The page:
Hospitals lead the way for VTE assessments

A drive to protect hospital patients from potentially fatal blood clots is paying off in Norfolk.

More patients than ever before, who go into hospital in Norwich and King's Lynn, are being risk-assessed for developing venous thromboembolism (VTE), exceeding national targets.

The national target requires 90% of patients to be assessed for VTE. Internal latest figures show that the NNUH is assessing 96% of patients, and the QEH 91%. The Board of NHS Norfolk was recently told they are the best in the region. The East of England is also one of the best performing regions in the country for VTE assessments.

VTE stands for venous thromboembolism and is the medical term used to describe blood clots. It is thought that there are around 25,000 preventable deaths from VTE each year in hospitals in England.

Preventing VTE has been recognised as a clinical priority by the National Quality Board, NICE, and by the Secretary of State for Health, Rt Hon Andrew Lansley.

The aim is that all adults admitted to hospital are risk-assessed for VTE and documented on the risk assessment form and where appropriate receive the right prevention measures.

A staff communications campaign – VTE Assess Prevent – was launched across the NHS in eastern England in December 2010. The campaign asks all staff involved in the care of inpatients, to make sure all their patients are risk assessed for VTE, and that those patients receive the recommended preventative treatment.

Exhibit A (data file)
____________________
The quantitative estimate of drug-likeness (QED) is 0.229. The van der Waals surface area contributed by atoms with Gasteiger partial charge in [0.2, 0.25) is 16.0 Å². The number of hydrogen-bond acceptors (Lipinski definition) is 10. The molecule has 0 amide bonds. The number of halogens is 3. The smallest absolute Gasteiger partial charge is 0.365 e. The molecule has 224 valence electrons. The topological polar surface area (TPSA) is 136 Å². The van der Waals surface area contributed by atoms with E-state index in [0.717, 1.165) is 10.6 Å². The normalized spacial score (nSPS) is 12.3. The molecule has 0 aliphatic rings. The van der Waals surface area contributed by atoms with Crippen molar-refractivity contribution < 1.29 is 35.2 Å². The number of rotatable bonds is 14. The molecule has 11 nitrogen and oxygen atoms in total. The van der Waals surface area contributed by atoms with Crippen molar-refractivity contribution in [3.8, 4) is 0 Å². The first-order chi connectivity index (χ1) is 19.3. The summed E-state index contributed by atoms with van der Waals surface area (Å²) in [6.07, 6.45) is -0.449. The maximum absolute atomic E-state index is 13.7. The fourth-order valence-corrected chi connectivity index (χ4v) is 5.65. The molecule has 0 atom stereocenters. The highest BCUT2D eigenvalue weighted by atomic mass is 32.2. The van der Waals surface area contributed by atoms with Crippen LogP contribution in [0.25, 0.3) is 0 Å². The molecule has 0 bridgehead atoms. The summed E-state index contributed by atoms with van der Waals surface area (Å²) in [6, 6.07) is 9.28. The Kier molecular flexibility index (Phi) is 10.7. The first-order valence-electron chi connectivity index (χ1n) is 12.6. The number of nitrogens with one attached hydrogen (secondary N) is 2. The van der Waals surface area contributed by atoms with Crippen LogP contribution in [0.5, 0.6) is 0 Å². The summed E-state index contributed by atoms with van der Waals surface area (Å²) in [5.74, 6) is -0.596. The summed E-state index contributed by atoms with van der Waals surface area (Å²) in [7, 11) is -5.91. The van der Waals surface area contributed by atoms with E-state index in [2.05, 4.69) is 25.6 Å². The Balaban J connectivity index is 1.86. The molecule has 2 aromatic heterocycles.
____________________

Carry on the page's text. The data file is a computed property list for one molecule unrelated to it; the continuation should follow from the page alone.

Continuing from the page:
The NNUH has been running its award-winning “click for clots” website campaign for staff for the past 18 months.

Dr Peter Woodhouse, consultant physician at NNUH, said: “This success is a direct result of the hard work and dedication of a whole multidisciplinary team, including doctors, nurses, pharmacists and the Trust’s IT web team.”

Meanwhile, posters around the QEH publicise VTE Assess Prevent. It asks all staff to make sure all their patients are risk assessed for VTE, and that those patients receive the recommended preventative treatment.

Both the NNUH and QEH are working to achieve the following NICE quality standard:

* All patients, on admission, receive an assessment of VTE and bleeding risk using the national clinical risk assessment criteria.
* Patients/carers are offered verbal and written information on VTE prevention as part of the admission and discharge processes.
* Patients assessed to be at risk of VTE are offered medication/treatment to help prevent this,in accordance with NICE guidance.
* Patients provided with anti-embolism (compression) stockings have them fitted and monitored in accordance with NICE guidance.
* Patients are re-assessed within 24 hours of admission for risk of VTE and bleeding.

Maureen Carson, NHS Norfolk's Chief Nurse , said: “We are delighted that the Norfolk and Norwich University Hospital and The Queen Elizabeth Hospital are surpassing the national target for VTE assessments.

“We commend both hospitals on their achievements to date, and we are sure that more patients will be assessed in the future. The care and safety of all patients is always our priority, and will continue to be so.”

Friday 4th of February 2011 11:00:33 AM